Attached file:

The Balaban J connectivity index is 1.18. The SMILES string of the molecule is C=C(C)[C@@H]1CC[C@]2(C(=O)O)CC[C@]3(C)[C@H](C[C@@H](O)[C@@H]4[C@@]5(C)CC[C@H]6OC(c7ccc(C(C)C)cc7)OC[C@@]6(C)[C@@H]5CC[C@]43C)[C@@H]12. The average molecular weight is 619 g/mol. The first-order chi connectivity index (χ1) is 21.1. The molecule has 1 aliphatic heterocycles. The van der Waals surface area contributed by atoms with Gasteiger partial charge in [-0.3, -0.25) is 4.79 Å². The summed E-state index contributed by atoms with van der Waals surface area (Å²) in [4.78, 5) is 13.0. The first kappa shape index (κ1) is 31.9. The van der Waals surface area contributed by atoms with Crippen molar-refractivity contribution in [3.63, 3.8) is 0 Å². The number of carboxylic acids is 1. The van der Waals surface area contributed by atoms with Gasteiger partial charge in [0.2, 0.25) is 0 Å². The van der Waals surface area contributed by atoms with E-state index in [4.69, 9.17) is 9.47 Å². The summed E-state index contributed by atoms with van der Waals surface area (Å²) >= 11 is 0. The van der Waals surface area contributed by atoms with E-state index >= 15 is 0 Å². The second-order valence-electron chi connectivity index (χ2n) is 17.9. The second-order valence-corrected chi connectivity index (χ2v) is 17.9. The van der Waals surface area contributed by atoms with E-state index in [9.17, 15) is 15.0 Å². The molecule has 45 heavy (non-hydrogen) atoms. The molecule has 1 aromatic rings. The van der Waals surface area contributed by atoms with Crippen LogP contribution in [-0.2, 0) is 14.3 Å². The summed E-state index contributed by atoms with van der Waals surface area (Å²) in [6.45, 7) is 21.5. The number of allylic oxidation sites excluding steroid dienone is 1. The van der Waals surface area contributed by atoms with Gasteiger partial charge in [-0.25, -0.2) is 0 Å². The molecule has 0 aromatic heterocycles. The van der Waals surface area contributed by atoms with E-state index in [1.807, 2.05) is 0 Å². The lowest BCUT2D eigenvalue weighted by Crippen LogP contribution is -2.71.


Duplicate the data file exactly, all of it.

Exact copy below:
The Balaban J connectivity index is 1.18. The SMILES string of the molecule is C=C(C)[C@@H]1CC[C@]2(C(=O)O)CC[C@]3(C)[C@H](C[C@@H](O)[C@@H]4[C@@]5(C)CC[C@H]6OC(c7ccc(C(C)C)cc7)OC[C@@]6(C)[C@@H]5CC[C@]43C)[C@@H]12. The average molecular weight is 619 g/mol. The first-order chi connectivity index (χ1) is 21.1. The molecule has 1 aliphatic heterocycles. The van der Waals surface area contributed by atoms with Gasteiger partial charge in [-0.3, -0.25) is 4.79 Å². The summed E-state index contributed by atoms with van der Waals surface area (Å²) in [4.78, 5) is 13.0. The first kappa shape index (κ1) is 31.9. The van der Waals surface area contributed by atoms with Crippen molar-refractivity contribution in [3.63, 3.8) is 0 Å². The number of carboxylic acids is 1. The van der Waals surface area contributed by atoms with Gasteiger partial charge in [0.2, 0.25) is 0 Å². The van der Waals surface area contributed by atoms with E-state index in [4.69, 9.17) is 9.47 Å². The summed E-state index contributed by atoms with van der Waals surface area (Å²) >= 11 is 0. The van der Waals surface area contributed by atoms with E-state index >= 15 is 0 Å². The second-order valence-electron chi connectivity index (χ2n) is 17.9. The second-order valence-corrected chi connectivity index (χ2v) is 17.9. The van der Waals surface area contributed by atoms with E-state index in [9.17, 15) is 15.0 Å². The molecule has 45 heavy (non-hydrogen) atoms. The molecule has 1 aromatic rings. The van der Waals surface area contributed by atoms with Crippen LogP contribution in [-0.2, 0) is 14.3 Å². The summed E-state index contributed by atoms with van der Waals surface area (Å²) in [6.45, 7) is 21.5. The number of allylic oxidation sites excluding steroid dienone is 1. The van der Waals surface area contributed by atoms with Gasteiger partial charge in [-0.25, -0.2) is 0 Å². The molecule has 0 aromatic heterocycles. The van der Waals surface area contributed by atoms with E-state index in [1.807, 2.05) is 0 Å². The lowest BCUT2D eigenvalue weighted by Crippen LogP contribution is -2.71.